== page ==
The poverty and isolation of Myanmar today makes it hard to believe that a century ago the most prosperous city in Southeast Asia was not Singapore or Bangkok, but Yangon. The British Empire, in its final glory, vowed to make Yangon the “colonial capital of Southeast Asia”, leaving it with countless European-style buildings. If Meemaw is a “British town”, Yangon, the colonial capital, is the “British capital”. The city, of course, has a large cluttered and mediocre new town and even modern industrial areas on the outskirts, but this does not detract from the fact that almost all of the buildings in the old British colonial town are still intact.
Compared to Meimu, the buildings here are much more majestic and naturally more diverse in their use, and they have been treated differently by different owners, from the shiny new ones like Meimu to the less well-maintained ones with vines growing out of the mottled walls. It was a sight as if the humans here had suddenly disappeared for 100 years.
Regardless of the standard of maintenance, the buildings here are actually all “living” – the post office a hundred years ago, is still the post office; a hundred years ago, the customs, is still the customs; ordinary people can only look at the “building The luxury hotel that ordinary people can only sigh at the “building”, now …… still can not afford to stay. The reason for this, naturally, is that the accumulated poverty and weakness of Myanmar can not afford to build, and can not build a more suitable new house, right?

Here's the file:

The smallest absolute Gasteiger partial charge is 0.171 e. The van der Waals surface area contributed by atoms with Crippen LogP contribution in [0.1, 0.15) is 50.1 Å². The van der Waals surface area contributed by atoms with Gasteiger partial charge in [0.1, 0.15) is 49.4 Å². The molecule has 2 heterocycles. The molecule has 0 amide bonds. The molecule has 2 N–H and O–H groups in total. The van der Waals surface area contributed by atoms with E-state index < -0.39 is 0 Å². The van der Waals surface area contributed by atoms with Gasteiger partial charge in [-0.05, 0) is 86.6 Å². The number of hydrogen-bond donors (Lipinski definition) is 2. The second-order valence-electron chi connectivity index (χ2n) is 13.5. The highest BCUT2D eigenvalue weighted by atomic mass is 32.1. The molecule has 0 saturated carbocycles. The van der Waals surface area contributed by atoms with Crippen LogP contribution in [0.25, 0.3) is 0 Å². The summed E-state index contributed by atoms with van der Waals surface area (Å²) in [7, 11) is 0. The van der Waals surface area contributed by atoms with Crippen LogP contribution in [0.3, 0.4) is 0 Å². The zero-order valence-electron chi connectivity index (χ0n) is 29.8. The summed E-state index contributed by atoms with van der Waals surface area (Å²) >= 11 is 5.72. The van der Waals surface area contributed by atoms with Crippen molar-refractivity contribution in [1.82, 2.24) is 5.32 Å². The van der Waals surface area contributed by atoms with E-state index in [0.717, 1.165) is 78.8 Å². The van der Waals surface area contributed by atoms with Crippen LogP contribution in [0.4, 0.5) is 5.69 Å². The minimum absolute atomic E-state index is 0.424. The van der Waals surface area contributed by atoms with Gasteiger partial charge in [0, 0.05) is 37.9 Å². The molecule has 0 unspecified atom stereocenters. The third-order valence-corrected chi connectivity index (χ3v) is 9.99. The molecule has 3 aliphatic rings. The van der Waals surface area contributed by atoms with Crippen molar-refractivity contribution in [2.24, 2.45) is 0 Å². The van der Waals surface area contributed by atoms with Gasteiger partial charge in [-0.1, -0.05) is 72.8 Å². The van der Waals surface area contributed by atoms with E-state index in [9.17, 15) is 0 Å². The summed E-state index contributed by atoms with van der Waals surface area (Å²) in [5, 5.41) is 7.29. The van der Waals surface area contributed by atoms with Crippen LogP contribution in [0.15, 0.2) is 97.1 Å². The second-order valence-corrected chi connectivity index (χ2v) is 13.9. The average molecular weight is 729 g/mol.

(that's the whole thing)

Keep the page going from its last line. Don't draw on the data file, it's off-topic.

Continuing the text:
With hotels unaffordable and customs inaccessible, the post office building is the perfect place to experience the old building. I don’t know if you’ve ever seen the old post office in a movie, but this is it, even the sound of customers clamoring in the spacious hall is exactly the same. There was once such an old post office left by the Germans in Qingdao, and I still have vague memories of what it was like when I was a child, but since everyone happily demolished the old post office and replaced it with a dozens of storey high commercial building, that memory will never be restored. Thanks to Yangon, I was able to return to the old post office of my childhood.
In addition to the distinctive “Indo-Gothic” British colonial architecture of the period and region, Yangon’s Old City is also full of other styles. Today Yangon is the most religiously diverse city in the world. Here you can easily find traces of Buddhism (Southern and Chinese), Hinduism, Judaism, Christianity (Roman Catholic, Anglican, Baptist and even Armenian ……) based on the distinctive architectural styles.
I am well aware that Yangon’s old buildings have been preserved before as a complete fluke of economic stagnation. But with the end of military rule and the foreseeable future economic take-off, it was inevitable to fear a repeat of China’s mistakes in the 1990s – the demolition of precious old buildings as the price of skyscrapers rising from the ground. To my surprise and relief, I found a foundation dedicated to the preservation of Myanmar’s old town and a small, well-decorated exhibition hall in an unassuming corner of the old city.
I found the foundation staff for a brief chat, and I was not surprised that none of them were Burmese. They admitted to me that their power is still too small to influence government decisions in many cases, and that they do not even have the support of ordinary people in Myanmar (much like China in the 1990s), but they will keep trying.